Innodata (NASDAQ:INOD) has had a rough three months with its share price down 32%. But if you pay close attention, you might find that its key financial indicators look quite decent, which could mean that the stock could potentially rise in the long-term given how markets usually reward more resilient long-term fundamentals. Specifically, we decided to study Innodata's ROE in this article.
Return on equity or ROE is a key measure used to assess how efficiently a company's management is utilizing the company's capital. In simpler terms, it measures the profitability of a company in relation to shareholder's equity.
How Is ROE Calculated?
ROE can be calculated by using the formula:
Return on Equity = Net Profit (from continuing operations) ÷ Shareholders' Equity
So, based on the above formula, the ROE for Innodata is:
2.3% = US$619k ÷ US$27m (Based on the trailing twelve months to September 2021).
The 'return' is the yearly profit. One way to conceptualize this is that for each $1 of shareholders' capital it has, the company made $0.02 in profit.
What Has ROE Got To Do With Earnings Growth?
So far, we've learned that ROE is a measure of a company's profitability. Based on how much of its profits the company chooses to reinvest or "retain", we are then able to evaluate a company's future ability to generate profits. Assuming everything else remains unchanged, the higher the ROE and profit retention, the higher the growth rate of a company compared to companies that don't necessarily bear these characteristics.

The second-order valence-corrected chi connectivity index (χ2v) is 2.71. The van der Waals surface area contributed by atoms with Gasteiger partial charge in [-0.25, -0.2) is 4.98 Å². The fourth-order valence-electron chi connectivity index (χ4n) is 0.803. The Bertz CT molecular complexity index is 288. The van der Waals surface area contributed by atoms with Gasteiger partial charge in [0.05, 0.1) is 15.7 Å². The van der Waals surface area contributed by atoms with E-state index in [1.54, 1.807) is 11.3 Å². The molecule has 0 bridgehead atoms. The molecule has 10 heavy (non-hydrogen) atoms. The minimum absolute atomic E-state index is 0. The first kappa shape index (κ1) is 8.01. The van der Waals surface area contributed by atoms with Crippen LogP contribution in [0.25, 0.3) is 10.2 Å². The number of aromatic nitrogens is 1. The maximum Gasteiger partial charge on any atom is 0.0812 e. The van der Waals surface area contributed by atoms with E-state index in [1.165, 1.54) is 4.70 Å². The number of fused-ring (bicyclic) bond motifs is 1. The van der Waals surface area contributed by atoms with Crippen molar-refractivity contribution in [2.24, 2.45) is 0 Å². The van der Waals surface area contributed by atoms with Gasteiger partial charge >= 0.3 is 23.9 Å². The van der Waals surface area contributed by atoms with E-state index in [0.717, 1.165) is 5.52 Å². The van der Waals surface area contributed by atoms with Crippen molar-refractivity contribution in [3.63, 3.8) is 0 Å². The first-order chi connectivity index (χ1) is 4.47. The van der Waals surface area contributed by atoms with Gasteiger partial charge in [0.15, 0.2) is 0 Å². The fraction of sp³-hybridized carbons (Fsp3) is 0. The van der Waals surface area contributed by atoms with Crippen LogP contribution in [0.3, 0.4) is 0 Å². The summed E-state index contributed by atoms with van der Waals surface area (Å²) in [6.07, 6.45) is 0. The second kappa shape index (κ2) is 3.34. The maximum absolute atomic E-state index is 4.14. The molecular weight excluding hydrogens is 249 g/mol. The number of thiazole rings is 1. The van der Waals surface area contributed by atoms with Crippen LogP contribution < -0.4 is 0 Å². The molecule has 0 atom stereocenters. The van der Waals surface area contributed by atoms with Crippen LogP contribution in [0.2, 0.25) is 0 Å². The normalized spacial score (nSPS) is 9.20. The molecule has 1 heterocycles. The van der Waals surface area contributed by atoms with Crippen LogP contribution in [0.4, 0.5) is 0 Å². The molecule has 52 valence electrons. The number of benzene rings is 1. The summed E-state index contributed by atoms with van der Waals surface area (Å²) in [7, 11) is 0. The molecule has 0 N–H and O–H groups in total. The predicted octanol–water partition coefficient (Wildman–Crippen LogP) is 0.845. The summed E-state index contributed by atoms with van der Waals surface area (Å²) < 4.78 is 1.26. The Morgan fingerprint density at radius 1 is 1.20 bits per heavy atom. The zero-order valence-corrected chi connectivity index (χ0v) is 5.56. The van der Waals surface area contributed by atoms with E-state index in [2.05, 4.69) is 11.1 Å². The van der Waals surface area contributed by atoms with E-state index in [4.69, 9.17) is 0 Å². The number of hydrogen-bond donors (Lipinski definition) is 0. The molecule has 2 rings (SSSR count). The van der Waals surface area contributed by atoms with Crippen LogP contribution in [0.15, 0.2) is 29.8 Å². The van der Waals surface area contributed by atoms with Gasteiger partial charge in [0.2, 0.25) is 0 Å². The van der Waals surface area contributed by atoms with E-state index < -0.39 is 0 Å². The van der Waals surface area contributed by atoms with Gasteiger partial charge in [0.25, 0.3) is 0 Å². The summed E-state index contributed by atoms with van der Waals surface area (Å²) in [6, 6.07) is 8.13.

Innodata's Earnings Growth And 2.3% ROE
It is quite clear that Innodata's ROE is rather low. Not just that, even compared to the industry average of 17%, the company's ROE is entirely unremarkable. Despite this, surprisingly, Innodata saw an exceptional 54% net income growth over the past five years. We reckon that there could be other factors at play here. For instance, the company has a low payout ratio or is being managed efficiently.
As a next step, we compared Innodata's net income growth with the industry, and pleasingly, we found that the growth seen by the company is higher than the average industry growth of 17%.
The basis for attaching value to a company is, to a great extent, tied to its earnings growth. The investor should try to establish if the expected growth or decline in earnings, whichever the case may be, is priced in. Doing so will help them establish if the stock's future looks promising or ominous. Is Innodata fairly valued compared to other companies? These 3 valuation measures might help you decide.
Is Innodata Making Efficient Use Of Its Profits?
Given that Innodata doesn't pay any dividend to its shareholders, we infer that the company has been reinvesting all of its profits to grow its business.
Overall, we feel that Innodata certainly does have some positive factors to consider. Despite its low rate of return, the fact that the company reinvests a very high portion of its profits into its business, no doubt contributed to its high earnings growth. While we won't completely dismiss the company, what we would do, is try to ascertain how risky the business is to make a more informed decision around the company. To know the 3 risks we have identified for Innodata visit our risks dashboard for free.
This article by Simply Wall St is general in nature. We provide commentary based on historical data and analyst forecasts only using an unbiased methodology and our articles are not intended to be financial advice. It does not constitute a recommendation to buy or sell any stock, and does not take account of your objectives, or your financial situation. We aim to bring you long-term focused analysis driven by fundamental data. Note that our analysis may not factor in the latest price-sensitive company announcements or qualitative material. Simply Wall St has no position in any stocks mentioned.